Liz: That is such a real life example that I know all of our moms can relate to even if we're not also talking to senators at preschool drop off. But the patience that we need for that moment is so real. So, Senator Duckworth, one thing we talk a lot about here at MOtherly is the idea that Motherhood helps draw out these superpowers within us, and maybe we didn't even discover them before we had children. Have you discovered new superpowers since becoming a mom?
Tammy: I am remarkably able to function on a lot less sleep. (Laughs) I mean I thought I would, you know, I spent 23 years in the army., I've had sleep deprivation, but it's amazing how long I've been able to survive and function on you know 2 or 3 hours of sleep at a shot, so. But you keep doing it, you know, and you still wake up, you know my 8 month old still wakes up at 3 am and I"m exhausted but she looks at me and she you know starts giggling at 3 am and it's like "Oh," and I fall in love with her again and you know, then I just start working'. It's a good thing.
Liz: You've talked about how dealing with infertility has changed your experience of motherhood, that you were yearning for these children. Can you tell us what it's like after the struggle that you did go through to get pregnant, to have these two daughters right in front of you, even if it is at 3 am?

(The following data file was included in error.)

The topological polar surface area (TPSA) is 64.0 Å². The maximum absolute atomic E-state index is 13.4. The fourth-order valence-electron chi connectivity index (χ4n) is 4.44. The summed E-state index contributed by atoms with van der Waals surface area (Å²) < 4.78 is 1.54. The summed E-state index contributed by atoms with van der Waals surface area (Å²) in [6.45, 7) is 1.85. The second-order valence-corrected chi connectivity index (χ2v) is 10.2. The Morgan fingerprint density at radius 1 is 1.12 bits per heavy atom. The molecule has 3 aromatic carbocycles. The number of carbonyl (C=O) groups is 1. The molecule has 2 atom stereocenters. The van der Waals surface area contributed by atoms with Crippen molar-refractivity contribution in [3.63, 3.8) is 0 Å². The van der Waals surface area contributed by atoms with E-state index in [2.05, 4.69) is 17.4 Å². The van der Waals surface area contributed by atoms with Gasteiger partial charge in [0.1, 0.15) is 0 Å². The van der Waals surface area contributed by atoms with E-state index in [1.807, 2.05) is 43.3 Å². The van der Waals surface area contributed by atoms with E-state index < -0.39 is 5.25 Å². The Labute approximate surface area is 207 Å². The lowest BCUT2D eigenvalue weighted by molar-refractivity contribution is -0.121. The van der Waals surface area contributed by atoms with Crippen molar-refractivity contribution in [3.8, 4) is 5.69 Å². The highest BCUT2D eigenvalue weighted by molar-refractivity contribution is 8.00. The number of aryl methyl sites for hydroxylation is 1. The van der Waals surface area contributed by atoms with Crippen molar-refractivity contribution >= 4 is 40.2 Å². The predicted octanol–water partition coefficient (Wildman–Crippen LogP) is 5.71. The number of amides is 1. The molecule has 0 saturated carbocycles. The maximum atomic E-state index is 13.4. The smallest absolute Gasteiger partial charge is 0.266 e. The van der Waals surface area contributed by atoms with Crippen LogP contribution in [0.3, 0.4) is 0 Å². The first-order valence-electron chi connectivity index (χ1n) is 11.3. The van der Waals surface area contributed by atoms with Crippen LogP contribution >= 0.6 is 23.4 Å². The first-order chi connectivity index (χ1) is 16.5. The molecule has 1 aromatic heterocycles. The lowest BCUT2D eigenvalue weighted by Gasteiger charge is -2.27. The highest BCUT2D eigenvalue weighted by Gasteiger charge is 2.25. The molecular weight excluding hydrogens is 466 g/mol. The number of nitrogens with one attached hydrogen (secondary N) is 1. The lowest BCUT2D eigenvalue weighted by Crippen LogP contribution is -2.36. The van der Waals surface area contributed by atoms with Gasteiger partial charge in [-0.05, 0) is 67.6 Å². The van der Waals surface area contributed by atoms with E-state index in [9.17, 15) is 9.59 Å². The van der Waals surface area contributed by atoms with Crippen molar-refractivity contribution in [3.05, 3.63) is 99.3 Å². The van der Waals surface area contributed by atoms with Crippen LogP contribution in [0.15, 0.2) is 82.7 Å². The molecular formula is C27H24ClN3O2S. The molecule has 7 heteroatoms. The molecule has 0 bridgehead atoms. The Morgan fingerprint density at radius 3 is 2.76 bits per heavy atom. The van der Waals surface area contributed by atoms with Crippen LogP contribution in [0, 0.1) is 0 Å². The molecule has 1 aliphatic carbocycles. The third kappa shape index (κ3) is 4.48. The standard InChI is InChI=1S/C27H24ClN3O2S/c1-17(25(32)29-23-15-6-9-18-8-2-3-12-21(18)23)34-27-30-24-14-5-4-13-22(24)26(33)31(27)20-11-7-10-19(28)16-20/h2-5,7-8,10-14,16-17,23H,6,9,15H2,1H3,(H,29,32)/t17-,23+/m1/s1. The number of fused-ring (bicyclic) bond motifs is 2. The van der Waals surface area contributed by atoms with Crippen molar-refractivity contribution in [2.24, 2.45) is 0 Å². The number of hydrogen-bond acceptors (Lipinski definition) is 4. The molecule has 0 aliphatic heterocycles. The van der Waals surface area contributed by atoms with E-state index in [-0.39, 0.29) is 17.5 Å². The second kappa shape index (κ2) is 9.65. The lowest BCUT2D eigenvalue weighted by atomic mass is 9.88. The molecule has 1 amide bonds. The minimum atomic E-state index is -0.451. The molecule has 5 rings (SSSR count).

Tammy: Oh they're gifts, they're gifts from the heavens in fact my older daughter Abigail Okelani, her middle name, Okelani is Hawaiian, and among other things it means a gift from heaven, and I look at them both and I think you know, they're little angels who came from heaven to live with mommy and daddy. And they truly are that.
Liz: Well Senator Duckworth, thank you so much for joining the Motherly Podcast today.Tammy: Thanks for having me on.
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Liz is an award-winning journalist and editor, and the co-founder of Motherly. A former Washington Post editor, she thrives on all things digital community + social media strategy. She's passionate about helping to provide women with more support, (and way less judgment), on the journey through motherhood. This podcast is an extension of her commitment to hosting honest conversations about modern motherhood. Liz resides outside NYC with her husband, two sons, one daughter and one amazing au pair.